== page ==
“It is truly an astounding outdoor experience to see tens of thousands of snow geese working a field of cut corn, or rice,” he said. “They often form a funnel cloud that resembles a tornado, as they begin to lose altitude and start attempting to land. They are very smart and cautious birds and it may take an hour for an entire flock to land in a field.”
     “Snows can be hunted from September through May across all latitudes and longitudes of Canada and the United States. Any species of waterfowl that is hunted for that amount of time across a massive flyway will become very smart. Having the opportunity to observe and hunt a species like snows can be a great success, or a very humbling experience. If you can fool a flock of snows, you have accomplished something, because the birds live to ripe old ages. The oldest on record lived an amazing 32 years.”
    Kody Lucas recently led the living the Dream Team Outdoors TV Dream Team to Campbell Missouri, in the Missouri Bootheel, to hunt snow geese with Grounded Gander Guide Service. “Wow was that ever a great experience.” Lucas said. “Bill Cooper, Joe Hohner, Hunter Hindman, Johnny Graham, and Tom Wilcox had a fabulous time with guide Terry Middelstadt.”
    “Terry Middelstadt, owner of Grounded Gander Guide Service is a hard core waterfowl hunter who runs waterfowl operations in both Minnesota and Missouri,” Lucas said. “He has decades of waterfowl hunting under his belt and is dedicated to the hard work it takes to be a waterfowl guide, especially a snow goose hunting guide. It takes at least 1,000 decoys in a spread to get snow geese flocks to look at you, and bigger spreads are better. Taking care of the decoy spreads alone is a huge task.”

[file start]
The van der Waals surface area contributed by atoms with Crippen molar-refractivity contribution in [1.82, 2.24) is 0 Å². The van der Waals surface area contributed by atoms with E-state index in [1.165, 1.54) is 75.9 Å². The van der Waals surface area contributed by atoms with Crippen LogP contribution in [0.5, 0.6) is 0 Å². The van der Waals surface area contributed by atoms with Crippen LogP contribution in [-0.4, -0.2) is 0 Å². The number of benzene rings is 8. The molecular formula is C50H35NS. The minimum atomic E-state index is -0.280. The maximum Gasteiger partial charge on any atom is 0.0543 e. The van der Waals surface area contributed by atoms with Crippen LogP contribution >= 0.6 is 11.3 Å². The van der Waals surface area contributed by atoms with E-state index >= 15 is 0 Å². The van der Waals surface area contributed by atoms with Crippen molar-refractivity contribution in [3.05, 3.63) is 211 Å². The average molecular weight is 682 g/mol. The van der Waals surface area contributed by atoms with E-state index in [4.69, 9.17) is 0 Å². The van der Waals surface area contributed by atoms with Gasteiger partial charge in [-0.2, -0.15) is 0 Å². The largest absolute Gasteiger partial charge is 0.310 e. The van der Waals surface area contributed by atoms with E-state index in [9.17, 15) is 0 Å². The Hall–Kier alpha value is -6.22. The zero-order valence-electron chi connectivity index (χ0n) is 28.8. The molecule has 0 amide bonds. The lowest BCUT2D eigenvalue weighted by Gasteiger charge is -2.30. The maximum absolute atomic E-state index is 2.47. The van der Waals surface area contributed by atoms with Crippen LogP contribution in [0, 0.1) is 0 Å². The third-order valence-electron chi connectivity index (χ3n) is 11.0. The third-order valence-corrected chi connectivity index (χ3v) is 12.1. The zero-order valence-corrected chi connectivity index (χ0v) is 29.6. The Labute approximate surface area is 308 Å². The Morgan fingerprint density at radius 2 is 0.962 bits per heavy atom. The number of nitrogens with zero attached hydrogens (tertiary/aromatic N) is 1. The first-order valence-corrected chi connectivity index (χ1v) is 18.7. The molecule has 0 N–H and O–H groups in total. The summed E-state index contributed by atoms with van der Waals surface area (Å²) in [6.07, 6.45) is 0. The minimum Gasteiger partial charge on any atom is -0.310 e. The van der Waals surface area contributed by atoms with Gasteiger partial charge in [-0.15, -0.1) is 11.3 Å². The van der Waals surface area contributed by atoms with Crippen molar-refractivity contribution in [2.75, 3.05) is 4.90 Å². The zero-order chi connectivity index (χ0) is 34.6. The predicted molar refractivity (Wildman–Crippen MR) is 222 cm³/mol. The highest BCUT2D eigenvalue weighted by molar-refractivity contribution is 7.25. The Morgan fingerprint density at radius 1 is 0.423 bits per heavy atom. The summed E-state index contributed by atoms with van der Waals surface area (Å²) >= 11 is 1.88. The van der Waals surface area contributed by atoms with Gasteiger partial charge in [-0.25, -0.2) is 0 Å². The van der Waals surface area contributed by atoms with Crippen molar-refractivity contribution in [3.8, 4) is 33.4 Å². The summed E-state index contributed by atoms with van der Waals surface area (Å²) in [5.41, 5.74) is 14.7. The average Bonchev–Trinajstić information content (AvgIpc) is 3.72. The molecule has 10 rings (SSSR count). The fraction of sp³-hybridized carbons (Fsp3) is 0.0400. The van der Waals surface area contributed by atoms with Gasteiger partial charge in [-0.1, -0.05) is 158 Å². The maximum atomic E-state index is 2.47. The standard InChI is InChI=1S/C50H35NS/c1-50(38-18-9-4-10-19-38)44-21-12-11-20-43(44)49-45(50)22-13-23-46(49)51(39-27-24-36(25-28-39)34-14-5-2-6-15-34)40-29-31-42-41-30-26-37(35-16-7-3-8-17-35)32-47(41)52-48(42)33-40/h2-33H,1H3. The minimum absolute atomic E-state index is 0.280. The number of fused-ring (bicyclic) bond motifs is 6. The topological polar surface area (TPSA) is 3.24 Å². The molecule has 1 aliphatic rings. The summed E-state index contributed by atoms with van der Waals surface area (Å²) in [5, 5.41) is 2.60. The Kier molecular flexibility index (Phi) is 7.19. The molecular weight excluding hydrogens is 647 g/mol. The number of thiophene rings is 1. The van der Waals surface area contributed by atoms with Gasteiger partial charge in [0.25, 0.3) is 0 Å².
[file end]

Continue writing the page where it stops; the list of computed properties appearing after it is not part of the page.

“We faced howling winds and temperatures in the low 20’s,”Lucas said. “We got on the board within minutes, when a lone snow goose sailed in from the south, locked up and dropped rapidly towards the decoys. It thumped the ground and joined the Grounded Gander group,” Lucas stated with his telltale laugh.
    “There were lots of birds in the area,” Lucas said. “We experienced primarily singles and small groups, but as the day progressed we began to stack them up.”
    “We are just not on the birds main flyway today,” Middelstadt said. “Hopefully we’ll get into more birds tomorrow.”
    “The second day proved a little warmer and action resembled the first day,” Lucas said. We killed enough snow geese to keep it interesting, but Middelstadt, being the guide he is, wants us to return in March, to finish filming a TV episode when lots of birds will be returning from the deep South. We’re happy to oblige.”
     EDITOR’S NOTE: Bill Cooper is an award-winning outdoor writer and member of the National Freshwater Fishing Hall of Fame and lives in rural St. James. He is host of “Outside Again Adventures TV-Online” and “Wild at Heart” on ESPN 107.3FM in Rolla. You can follow Cooper at, and